"Jan Cloete [mixed race] of Omaruru, states under oath: 'I was in Omaruru in 1904. I was commandeered by the Germans to act as a guide for them to the Waterberg district, as I knew the country well. I was with the 4th Field Company under Hauptmann Richardt. The commander of the troops was General von Trotha.
"I was present at Hamakari, near Waterberg when the Hereros were defeated in a battle. After the battle, all men, women and children, wounded or unwounded, who fell into the hands of the Germans were killed without mercy.
"The Germans then pursued the others, and all stragglers on the roadside and in the veld were shot down and bayoneted. The great majority of the Hereto men were unarmed and could make no fight. They were merely trying to get away with their cattle.
"Some distance beyond Hamakari, we camped at a waterhole. While there, a German soldier found a little boy, about nine months old, lying in the bush. The child was crying. He brought it into the camp where I was.
"The soldiers formed a ring and started throwing the child to one another and catching it as if it were a ball. The child was terrified and hurt and was crying very much. After a time, they got tired of this and one of the soldiers fixed his bayonet on his rifle and said he would catch the baby.
"The child was tossed into the air towards him, and as it fell, he caught it and transfixed the body with the bayonet. The child died in a few minutes and the incident was greeted with roars of laughter by the Germans, who seemed to think it was a great joke.
"I felt quite ill and turned away in disgust because, although I knew they had orders to kill all, I thought they would have pity on the child. I decided to go no further as the horrible things I saw upset me, so I pretended that I was ill, and as the captain got ill too and had to return, I was ordered to go back with him as [a] guide. After I got home, I flatly refused to go out with the soldiers again."
This excerpt, from the "Blue Book", published by the British government in August 1918 and presented to both houses of parliament in London, forms part of a landmark lawsuit filed in Washington DC in late June by Namibia's Hereto tribe in which they are seeking $2 billion in reparations from three German companies.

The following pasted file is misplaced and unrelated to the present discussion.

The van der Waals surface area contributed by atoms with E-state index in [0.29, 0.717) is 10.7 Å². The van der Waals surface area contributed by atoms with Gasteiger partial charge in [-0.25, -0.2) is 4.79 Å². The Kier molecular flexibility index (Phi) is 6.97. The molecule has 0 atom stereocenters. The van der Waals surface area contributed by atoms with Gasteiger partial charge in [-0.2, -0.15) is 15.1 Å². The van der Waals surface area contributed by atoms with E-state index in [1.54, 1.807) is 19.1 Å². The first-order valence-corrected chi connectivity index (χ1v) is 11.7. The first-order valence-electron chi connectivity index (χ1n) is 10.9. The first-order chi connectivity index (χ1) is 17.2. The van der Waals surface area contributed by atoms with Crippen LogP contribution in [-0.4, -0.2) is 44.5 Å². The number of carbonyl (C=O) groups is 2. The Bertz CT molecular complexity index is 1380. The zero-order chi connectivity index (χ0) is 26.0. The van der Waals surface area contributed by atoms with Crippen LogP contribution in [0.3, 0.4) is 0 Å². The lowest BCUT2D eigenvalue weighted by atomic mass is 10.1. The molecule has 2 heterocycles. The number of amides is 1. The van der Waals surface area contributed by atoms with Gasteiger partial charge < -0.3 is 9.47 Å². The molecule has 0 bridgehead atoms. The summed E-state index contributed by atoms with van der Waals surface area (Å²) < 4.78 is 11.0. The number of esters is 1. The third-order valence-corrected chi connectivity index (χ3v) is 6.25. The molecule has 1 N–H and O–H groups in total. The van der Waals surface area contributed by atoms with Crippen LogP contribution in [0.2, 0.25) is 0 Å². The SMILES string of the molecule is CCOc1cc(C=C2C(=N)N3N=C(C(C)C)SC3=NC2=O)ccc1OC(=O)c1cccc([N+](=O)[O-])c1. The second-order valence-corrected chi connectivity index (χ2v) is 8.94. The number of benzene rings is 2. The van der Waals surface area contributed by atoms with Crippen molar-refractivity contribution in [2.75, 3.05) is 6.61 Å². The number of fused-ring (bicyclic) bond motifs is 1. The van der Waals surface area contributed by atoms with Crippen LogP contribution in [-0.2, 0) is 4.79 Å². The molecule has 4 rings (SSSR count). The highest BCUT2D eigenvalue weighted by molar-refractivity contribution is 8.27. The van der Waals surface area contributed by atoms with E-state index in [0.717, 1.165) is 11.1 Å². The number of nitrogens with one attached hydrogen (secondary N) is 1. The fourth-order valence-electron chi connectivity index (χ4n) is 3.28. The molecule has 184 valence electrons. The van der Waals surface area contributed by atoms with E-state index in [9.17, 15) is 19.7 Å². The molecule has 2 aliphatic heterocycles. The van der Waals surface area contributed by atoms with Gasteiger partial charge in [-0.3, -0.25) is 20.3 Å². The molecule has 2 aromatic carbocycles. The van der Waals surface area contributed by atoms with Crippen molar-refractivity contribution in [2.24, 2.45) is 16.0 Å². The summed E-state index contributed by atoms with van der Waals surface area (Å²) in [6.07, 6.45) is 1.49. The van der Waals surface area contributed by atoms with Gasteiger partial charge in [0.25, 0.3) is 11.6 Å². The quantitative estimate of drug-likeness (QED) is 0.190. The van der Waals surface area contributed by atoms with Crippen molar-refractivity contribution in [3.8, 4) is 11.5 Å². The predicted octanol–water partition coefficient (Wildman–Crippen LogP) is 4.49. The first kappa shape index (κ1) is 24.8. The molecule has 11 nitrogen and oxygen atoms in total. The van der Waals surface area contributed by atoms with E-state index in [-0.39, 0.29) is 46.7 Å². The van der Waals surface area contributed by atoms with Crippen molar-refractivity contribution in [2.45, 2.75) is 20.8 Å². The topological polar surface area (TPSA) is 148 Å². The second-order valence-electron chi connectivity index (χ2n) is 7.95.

The companies are accused, in the suit, of forming a "brutal alliance" with imperial Germany to exterminate over 65,000 Hereros between 1904 and 1915.
The three companies, which include the Deutsche Bank, (the other two defendants are yet to be made public), are said, by the court documents, of having formed part of the German colonial enterprise that "employed explicitly sanctioned extermination, the destruction of tribal social organisation, concentration camps, forced labour and medical experimentation, etc", to advance their common financial and political interests.
Spurred by the discovery of diamonds and other minerals in Namibia, and after observing the extraction of enormous wealth from Africa by other colonial powers, the Germans embarked on their own conquest. In the process, says the lawsuit, they killed more than 65,000 Hereros, about 80% of the Hereto population at the time.
Some historians have called it "the first genocide of the 20th century" but Germany has repeatedly resisted calls for compensation. Although it has described the near extermination of the Hereros as a "dark chapter" in its history, Germany has stopped short of an outright apology.
The court documents filed in New York by the Hereros' American lawyers claim that the "Deutsche Bank was the principle financial and banking entity in [Namibia] from 1890 to 1915. Disconto-Gessellschaft, acquired by Deutsche Bank in 1929, combined with Deutsche Bank to control virtually all financial and banking operations in [Namibia] from 1890 to 1915. …